Peuerl [Bäuerl, Peyerl], Paul
- Othmar Wessely
- , revised by Dorothea Schröder
(b ?Stuttgart, bap. June 13, 1570; d after 1624). German composer, organist and organ builder. From 1602 onwards he was an organist at Horn, Lower Austria, and, from 1 November 1609 at the latest, at the church of the Protestant school at Steyr, Upper Austria, though he was not definitely appointed there until mid-February 1614. He built or renovated, among others, organs for churches at Steyr (1613), Enns (1615) and Horn (1606 and 1615) and a two-manual instrument for the church of the Cistercian Wilhering Abbey, Upper Austria (1619). None of these instruments has survived, though from our knowledge of the specification of the last-named we can conclude that his organs were of the werkprinzip type. In 1625 he had to flee from Steyr as a religious refugee, after which nothing more is heard of him.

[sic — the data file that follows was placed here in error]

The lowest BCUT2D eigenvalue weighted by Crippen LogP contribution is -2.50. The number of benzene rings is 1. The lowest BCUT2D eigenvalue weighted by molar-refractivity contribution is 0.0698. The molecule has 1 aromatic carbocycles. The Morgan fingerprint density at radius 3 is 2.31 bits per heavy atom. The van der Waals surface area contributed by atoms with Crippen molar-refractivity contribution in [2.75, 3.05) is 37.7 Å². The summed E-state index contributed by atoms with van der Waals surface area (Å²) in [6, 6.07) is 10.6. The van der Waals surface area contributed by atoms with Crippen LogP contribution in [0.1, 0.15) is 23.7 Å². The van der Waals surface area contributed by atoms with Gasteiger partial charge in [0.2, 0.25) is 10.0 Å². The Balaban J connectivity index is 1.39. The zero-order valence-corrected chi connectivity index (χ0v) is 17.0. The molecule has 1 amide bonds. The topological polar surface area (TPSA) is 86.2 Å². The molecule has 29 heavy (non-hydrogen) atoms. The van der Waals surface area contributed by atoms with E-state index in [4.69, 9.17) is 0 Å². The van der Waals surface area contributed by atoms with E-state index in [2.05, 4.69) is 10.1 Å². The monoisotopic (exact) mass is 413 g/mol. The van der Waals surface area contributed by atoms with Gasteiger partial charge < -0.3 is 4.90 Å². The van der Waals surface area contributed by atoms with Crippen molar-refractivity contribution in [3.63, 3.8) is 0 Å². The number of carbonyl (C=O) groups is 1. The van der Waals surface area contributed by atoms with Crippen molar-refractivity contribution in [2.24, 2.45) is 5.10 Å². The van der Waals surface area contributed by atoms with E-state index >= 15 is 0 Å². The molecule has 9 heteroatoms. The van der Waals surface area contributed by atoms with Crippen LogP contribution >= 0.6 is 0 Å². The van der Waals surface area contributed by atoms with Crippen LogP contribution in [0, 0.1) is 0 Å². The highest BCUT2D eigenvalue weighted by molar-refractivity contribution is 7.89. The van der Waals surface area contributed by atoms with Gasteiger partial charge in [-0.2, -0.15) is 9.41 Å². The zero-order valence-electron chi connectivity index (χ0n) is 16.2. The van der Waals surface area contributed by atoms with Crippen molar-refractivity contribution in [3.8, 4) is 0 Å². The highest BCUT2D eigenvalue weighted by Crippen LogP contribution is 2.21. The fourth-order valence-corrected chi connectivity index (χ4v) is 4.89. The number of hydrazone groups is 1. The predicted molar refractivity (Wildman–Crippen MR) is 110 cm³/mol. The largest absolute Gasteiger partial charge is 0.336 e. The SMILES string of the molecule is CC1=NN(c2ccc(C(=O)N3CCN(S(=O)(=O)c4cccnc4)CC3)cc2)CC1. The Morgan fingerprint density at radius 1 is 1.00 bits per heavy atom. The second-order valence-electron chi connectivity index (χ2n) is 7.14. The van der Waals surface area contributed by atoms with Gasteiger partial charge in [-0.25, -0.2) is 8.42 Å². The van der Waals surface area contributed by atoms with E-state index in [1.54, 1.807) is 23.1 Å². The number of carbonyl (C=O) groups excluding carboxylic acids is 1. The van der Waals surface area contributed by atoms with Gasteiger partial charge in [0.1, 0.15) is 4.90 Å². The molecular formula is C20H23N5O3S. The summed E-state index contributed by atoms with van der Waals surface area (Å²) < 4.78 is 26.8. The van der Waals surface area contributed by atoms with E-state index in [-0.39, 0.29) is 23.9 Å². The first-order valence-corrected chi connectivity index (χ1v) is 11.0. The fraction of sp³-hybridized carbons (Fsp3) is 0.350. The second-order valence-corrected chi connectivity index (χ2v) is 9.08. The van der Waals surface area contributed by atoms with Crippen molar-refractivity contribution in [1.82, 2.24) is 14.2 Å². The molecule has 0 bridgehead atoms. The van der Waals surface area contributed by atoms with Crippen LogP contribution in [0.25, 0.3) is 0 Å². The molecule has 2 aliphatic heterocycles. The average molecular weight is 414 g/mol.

Peuerl published four collections of his own compositions while he was at Steyr. His name is linked above all with the creation of the variation suite. There is still research to be done on the antecedents of this form, which possibly include early 16th-century Italian lute music and the variations of the English virginalists; the form was soon taken up by Schein, Posch and others. Peuerl’s suites consist of four dances: paduana, intrada, ‘dance’ and galliard. The ‘dance’ (‘Däntz’) is the basic theme; the other three are variations of it, the paduana being the closest to it and the intrada and galliard more distant. Peuerl, like H.L. Hassler, Aichinger, Schein and others, was one of the few German composers of the early Baroque period to compose italianate instrumental canzonas. He was also the first German composer to write (in his 1625 volume) for the Italian texture of two melody instruments and continuo. To some extent his songs (...